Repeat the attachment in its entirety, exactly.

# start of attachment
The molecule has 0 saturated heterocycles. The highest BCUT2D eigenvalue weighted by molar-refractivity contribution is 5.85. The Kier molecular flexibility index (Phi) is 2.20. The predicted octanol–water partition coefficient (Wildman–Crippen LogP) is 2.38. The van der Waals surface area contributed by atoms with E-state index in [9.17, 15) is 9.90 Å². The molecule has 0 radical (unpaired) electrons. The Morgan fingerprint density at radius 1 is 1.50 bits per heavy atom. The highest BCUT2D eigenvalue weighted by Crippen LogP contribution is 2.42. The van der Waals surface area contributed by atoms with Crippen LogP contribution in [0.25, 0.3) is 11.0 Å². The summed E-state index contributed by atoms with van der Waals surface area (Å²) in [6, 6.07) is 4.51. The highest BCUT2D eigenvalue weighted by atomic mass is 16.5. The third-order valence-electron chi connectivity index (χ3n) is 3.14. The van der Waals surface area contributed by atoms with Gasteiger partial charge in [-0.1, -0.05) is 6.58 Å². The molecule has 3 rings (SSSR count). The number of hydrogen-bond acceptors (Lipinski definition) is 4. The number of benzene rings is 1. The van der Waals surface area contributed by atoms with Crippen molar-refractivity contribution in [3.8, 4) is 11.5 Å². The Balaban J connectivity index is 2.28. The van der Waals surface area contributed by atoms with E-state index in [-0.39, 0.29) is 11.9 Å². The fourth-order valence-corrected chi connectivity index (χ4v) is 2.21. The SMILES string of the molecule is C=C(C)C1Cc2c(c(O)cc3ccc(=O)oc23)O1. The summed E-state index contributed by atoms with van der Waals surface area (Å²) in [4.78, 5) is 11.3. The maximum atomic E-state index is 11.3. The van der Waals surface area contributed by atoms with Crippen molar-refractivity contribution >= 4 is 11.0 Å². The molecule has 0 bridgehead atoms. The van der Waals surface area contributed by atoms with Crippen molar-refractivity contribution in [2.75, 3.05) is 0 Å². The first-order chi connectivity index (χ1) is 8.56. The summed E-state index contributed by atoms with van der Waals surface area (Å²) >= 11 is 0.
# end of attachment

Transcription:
The molecule has 0 saturated heterocycles. The highest BCUT2D eigenvalue weighted by molar-refractivity contribution is 5.85. The Kier molecular flexibility index (Phi) is 2.20. The predicted octanol–water partition coefficient (Wildman–Crippen LogP) is 2.38. The van der Waals surface area contributed by atoms with E-state index in [9.17, 15) is 9.90 Å². The molecule has 0 radical (unpaired) electrons. The Morgan fingerprint density at radius 1 is 1.50 bits per heavy atom. The highest BCUT2D eigenvalue weighted by Crippen LogP contribution is 2.42. The van der Waals surface area contributed by atoms with Crippen LogP contribution in [0.25, 0.3) is 11.0 Å². The summed E-state index contributed by atoms with van der Waals surface area (Å²) in [6, 6.07) is 4.51. The highest BCUT2D eigenvalue weighted by atomic mass is 16.5. The third-order valence-electron chi connectivity index (χ3n) is 3.14. The van der Waals surface area contributed by atoms with Gasteiger partial charge in [-0.1, -0.05) is 6.58 Å². The molecule has 3 rings (SSSR count). The number of hydrogen-bond acceptors (Lipinski definition) is 4. The number of benzene rings is 1. The van der Waals surface area contributed by atoms with Crippen molar-refractivity contribution in [3.8, 4) is 11.5 Å². The Balaban J connectivity index is 2.28. The van der Waals surface area contributed by atoms with E-state index in [-0.39, 0.29) is 11.9 Å². The fourth-order valence-corrected chi connectivity index (χ4v) is 2.21. The SMILES string of the molecule is C=C(C)C1Cc2c(c(O)cc3ccc(=O)oc23)O1. The summed E-state index contributed by atoms with van der Waals surface area (Å²) in [4.78, 5) is 11.3. The maximum atomic E-state index is 11.3. The van der Waals surface area contributed by atoms with Crippen molar-refractivity contribution >= 4 is 11.0 Å². The molecule has 0 bridgehead atoms. The van der Waals surface area contributed by atoms with Crippen molar-refractivity contribution in [2.75, 3.05) is 0 Å². The first-order chi connectivity index (χ1) is 8.56. The summed E-state index contributed by atoms with van der Waals surface area (Å²) >= 11 is 0.